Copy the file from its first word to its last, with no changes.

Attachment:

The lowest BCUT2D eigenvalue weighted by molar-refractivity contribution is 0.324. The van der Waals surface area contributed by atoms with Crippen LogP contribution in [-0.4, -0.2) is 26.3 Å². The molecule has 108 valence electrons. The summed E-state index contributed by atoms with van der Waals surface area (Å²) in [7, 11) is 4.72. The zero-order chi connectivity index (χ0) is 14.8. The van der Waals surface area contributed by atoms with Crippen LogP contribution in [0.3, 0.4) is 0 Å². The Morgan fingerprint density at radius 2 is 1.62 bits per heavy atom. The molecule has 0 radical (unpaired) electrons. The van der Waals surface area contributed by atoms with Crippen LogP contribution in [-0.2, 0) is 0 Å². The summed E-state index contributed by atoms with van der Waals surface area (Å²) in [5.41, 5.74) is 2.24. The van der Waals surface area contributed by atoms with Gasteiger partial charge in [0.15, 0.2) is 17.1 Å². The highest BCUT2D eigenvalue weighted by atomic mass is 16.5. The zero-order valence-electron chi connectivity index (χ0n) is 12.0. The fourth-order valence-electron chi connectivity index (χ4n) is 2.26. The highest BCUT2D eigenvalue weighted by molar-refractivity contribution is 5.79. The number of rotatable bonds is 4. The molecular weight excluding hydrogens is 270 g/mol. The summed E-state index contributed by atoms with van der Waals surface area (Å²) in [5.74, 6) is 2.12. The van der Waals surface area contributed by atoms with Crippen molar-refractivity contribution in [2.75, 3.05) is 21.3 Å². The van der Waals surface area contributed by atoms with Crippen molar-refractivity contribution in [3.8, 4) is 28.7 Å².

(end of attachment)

The lowest BCUT2D eigenvalue weighted by molar-refractivity contribution is 0.324. The van der Waals surface area contributed by atoms with Crippen LogP contribution in [-0.4, -0.2) is 26.3 Å². The molecule has 108 valence electrons. The summed E-state index contributed by atoms with van der Waals surface area (Å²) in [7, 11) is 4.72. The zero-order chi connectivity index (χ0) is 14.8. The van der Waals surface area contributed by atoms with Crippen LogP contribution in [0.3, 0.4) is 0 Å². The Morgan fingerprint density at radius 2 is 1.62 bits per heavy atom. The molecule has 0 radical (unpaired) electrons. The van der Waals surface area contributed by atoms with Crippen LogP contribution in [-0.2, 0) is 0 Å². The summed E-state index contributed by atoms with van der Waals surface area (Å²) in [5.41, 5.74) is 2.24. The van der Waals surface area contributed by atoms with Gasteiger partial charge in [0.15, 0.2) is 17.1 Å². The highest BCUT2D eigenvalue weighted by atomic mass is 16.5. The zero-order valence-electron chi connectivity index (χ0n) is 12.0. The fourth-order valence-electron chi connectivity index (χ4n) is 2.26. The highest BCUT2D eigenvalue weighted by molar-refractivity contribution is 5.79. The number of rotatable bonds is 4. The molecular weight excluding hydrogens is 270 g/mol. The summed E-state index contributed by atoms with van der Waals surface area (Å²) in [5.74, 6) is 2.12. The van der Waals surface area contributed by atoms with Crippen molar-refractivity contribution in [2.75, 3.05) is 21.3 Å². The van der Waals surface area contributed by atoms with Crippen molar-refractivity contribution in [3.8, 4) is 28.7 Å².